The exposure of students to ‘payday’ lenders; challenging predatory lending and developing alternative solutions

Project report


Hall, Timothy and Sampson, A. 2014. The exposure of students to ‘payday’ lenders; challenging predatory lending and developing alternative solutions. London University of East London, Centre for Social Justice and Change. doi:10.15123/PUB.3918
AuthorsHall, Timothy and Sampson, A.
TypeProject report
Abstract

A recent report by the National Union of Students (NUS, 2012) found significant levels of anxiety over day to day living costs and future levels of debt. These were particularly pronounced for vulnerable groups with 67% of student parents worrying about not having enough money to cover basic living costs. As university lecturers involved in the pastoral care of our students, working at an institution situated in one of the poorest boroughs in London, we are reminded on an almost daily basis of the financial pressures students are under whether this takes the form arriving late to class in order to avoid the peak train fare or students going without core books in an attempt to save money. We have also found ourselves, on more than one occasion, fielding absurd and tragic questions like whether house repossession or moving into a shelter represents grounds for an extension. While our university like many has excellent support services run by dedicated staff it is increasingly difficult to refer students to the appropriate service and refocus on the academic without further ado.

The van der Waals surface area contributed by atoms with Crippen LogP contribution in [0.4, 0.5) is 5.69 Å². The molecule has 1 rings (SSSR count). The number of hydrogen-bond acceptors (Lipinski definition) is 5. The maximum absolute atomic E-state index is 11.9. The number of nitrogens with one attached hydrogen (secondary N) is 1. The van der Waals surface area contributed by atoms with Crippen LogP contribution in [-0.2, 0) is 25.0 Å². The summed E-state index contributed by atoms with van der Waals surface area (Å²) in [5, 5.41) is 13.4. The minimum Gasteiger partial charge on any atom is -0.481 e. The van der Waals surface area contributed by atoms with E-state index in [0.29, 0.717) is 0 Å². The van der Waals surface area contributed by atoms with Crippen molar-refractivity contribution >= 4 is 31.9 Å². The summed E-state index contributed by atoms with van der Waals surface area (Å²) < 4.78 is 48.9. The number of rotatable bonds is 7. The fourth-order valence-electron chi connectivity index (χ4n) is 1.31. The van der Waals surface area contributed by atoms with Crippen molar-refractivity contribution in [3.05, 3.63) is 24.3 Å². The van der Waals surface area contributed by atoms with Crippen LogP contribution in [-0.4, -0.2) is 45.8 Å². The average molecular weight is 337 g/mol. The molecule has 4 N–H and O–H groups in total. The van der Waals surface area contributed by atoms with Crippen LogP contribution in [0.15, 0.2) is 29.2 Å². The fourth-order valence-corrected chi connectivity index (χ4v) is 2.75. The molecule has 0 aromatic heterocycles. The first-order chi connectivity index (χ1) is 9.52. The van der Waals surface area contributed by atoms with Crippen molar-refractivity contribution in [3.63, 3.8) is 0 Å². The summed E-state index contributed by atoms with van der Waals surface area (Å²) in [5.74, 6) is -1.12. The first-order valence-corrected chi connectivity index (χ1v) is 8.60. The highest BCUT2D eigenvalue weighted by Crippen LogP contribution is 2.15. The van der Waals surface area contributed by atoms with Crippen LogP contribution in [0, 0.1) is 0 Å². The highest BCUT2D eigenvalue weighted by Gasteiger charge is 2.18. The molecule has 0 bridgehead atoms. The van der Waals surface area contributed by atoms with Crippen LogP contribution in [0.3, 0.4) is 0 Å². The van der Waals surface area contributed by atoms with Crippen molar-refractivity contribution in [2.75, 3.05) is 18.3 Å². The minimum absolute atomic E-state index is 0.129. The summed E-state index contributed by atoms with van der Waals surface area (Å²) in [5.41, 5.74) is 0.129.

This study originates from these experiences of working with increasingly indebted students at the University of East London (UEL). At a meeting in January 2013, students and staff from different sectors of the university (academic, administrative, money advice teams, university chaplaincy and student unions) shared anecdotal evidence of their widespread use on the campus. This convinced us of the need to launch a campaign and to conduct research into the extent and consequences of the use by of payday loans by students and how best to respond.
The following paper describes early findings from an on-going research study. The paper draws on existing studies before presenting the results from a survey of students at UEL and interviews with students who have taken out a crisis loan. Drawing on the findings, possible preventive actions are considered.

Year2014
PublisherUniversity of East London, Centre for Social Justice and Change
Place of publicationLondon
Digital Object Identifier (DOI)doi:10.15123/PUB.3918
Web address (URL)http://www.uel.ac.uk/csjc/documents/paydayloansJuly2014.pdf
http://hdl.handle.net/10552/3853
Publication dates
PrintJul 2014
Publication process dates
Deposited25 Sep 2014
Series CSJC Research Reports
Publisher's version
License
CC BY
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https://repository.uel.ac.uk/item/8598w

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